Another challenge is that larger buildings, with a larger base amount of energy needed just to open the doors for business, may again have a PUE that's not so great when the facility is brand new with a light IT load, says BJ Butler, Citi realty services senior vice president for Citi's North American data centers.
Just where to measure the IT energy use was tricky in itself. It was decided to go with the output of the UPS, because this is what the majority of the data center industry can do at this time. In a perfect world, the ideal measure of IT energy consumption would be made at each server, but that sort of metering is not feasible at this point. Being able to express the amount of work that servers can do for the energy they consume is also attractive, and elusive.
"The industry is trying to get to a place where they can talk about compute power per unit of energy, but there's so many platforms there," says Daniel Gaffney, vice president and director of the critical infrastructure group with BNY Mellon, which is also a member of The Green Grid. "This is a very basic platform that everybody understands and everybody can then trend and over time become more efficient. Because obviously the goal is to become more efficient, reduce your carbon footprint and manage costs to the best extent that you can."
One tension in data centers is the aversion to downtime, which varies by how critical the mission of the enterprise is perceived to be.
"Internet facilities are your biggest data centers and they plan on a failure rate," says BJ Butler, Citi realty services senior vice president for North American data centers. Depending on the enterprise, some amount of downtime may not harm their ability to deliver within customer expectations. Not so in Butler's world. "In the financial sector, a data center failure could be the difference between your ATM card working or not."
To ensure uptime, redundant systems are established within data centers, which leads to greater energy consumption.
"Typically, large modern data centers serving financial institutions will be designed with a full 2N redundancy with multiple electrical paths around each piece of equipment for concurrent maintainability and fault tolerance," says Alan Konieczynski, realty services asset manager for the Citi Midwest Data Center.
Right now, redundancy or tier level is not factored into the Energy Star equation for the data center label. In establishing rating models, Energy Star normalizes for the large, unavoidable, energy use basic to the business. For example, for grocery stores, it's refrigeration power. In data centers, it's IT load.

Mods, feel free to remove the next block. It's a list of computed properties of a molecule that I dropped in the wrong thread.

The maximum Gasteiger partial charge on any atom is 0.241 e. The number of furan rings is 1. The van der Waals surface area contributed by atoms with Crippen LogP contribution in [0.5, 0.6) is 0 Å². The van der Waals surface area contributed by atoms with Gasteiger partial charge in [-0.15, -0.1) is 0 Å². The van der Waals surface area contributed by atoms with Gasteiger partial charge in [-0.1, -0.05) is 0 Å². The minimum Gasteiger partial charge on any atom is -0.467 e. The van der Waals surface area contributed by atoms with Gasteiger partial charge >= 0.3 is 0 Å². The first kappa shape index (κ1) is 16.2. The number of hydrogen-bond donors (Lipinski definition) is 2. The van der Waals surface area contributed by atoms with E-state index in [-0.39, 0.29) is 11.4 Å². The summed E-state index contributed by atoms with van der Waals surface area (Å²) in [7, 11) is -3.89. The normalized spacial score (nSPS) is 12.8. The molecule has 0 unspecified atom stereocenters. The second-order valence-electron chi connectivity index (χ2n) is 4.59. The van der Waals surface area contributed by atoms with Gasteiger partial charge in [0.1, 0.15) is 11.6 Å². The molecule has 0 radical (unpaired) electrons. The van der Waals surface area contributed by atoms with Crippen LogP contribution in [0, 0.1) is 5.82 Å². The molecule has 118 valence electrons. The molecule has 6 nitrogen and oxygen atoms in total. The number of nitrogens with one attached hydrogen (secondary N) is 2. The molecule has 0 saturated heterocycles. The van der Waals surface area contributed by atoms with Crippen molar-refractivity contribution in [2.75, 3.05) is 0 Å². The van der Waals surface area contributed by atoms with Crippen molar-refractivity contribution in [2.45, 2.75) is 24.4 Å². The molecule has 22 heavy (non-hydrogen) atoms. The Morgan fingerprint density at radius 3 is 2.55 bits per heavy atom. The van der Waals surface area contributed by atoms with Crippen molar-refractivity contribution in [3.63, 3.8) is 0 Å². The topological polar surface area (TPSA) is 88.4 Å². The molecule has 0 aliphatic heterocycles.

"We normalize for IT load," says Alyssa Quarforth, national program manager, Energy Star Commercial Properties, EPA. And while facility managers might not be in control of the ITequipment, they are in control of the other energy consumed. "So do you really need all of that energy to carry out your mission at the end of the day?"
In other words, while the number of servers needed may be immutable, the number of chillers might not be. In crunching the raw data to make the model, EPA considered a range of variables: redundancy, tier level, number of racks, building type, etc.
"None of those came out to be statistically significant, so they were excluded from the final model," says Quarforth. "Specifically for tier levels, it was found that data centers may have unnecessarily high tier levels, so normalizing for tier level could provide a disincentive for an energy efficient design."
While the industry would love tier level to be considered a business constraint as well, energy efficiency and uptime goals don't have to be mutually exclusive. Both just have to be incorporated into the planning of a data center early in the process.
"Most engineering firms and organizations go in with an idea of how energy efficient they want to be right from the start," says Daniel Gaffney, vice president and director of the critical infrastructure group with BNY Mellon. "But there's a tradeoff between energy efficiency and the amount of infrastructure you have to put in for increased redundancy. So you really have to look at it as a risk, try to fine tune things and work closely with your engineers when you're doing the basis of design."
— Naomi Millán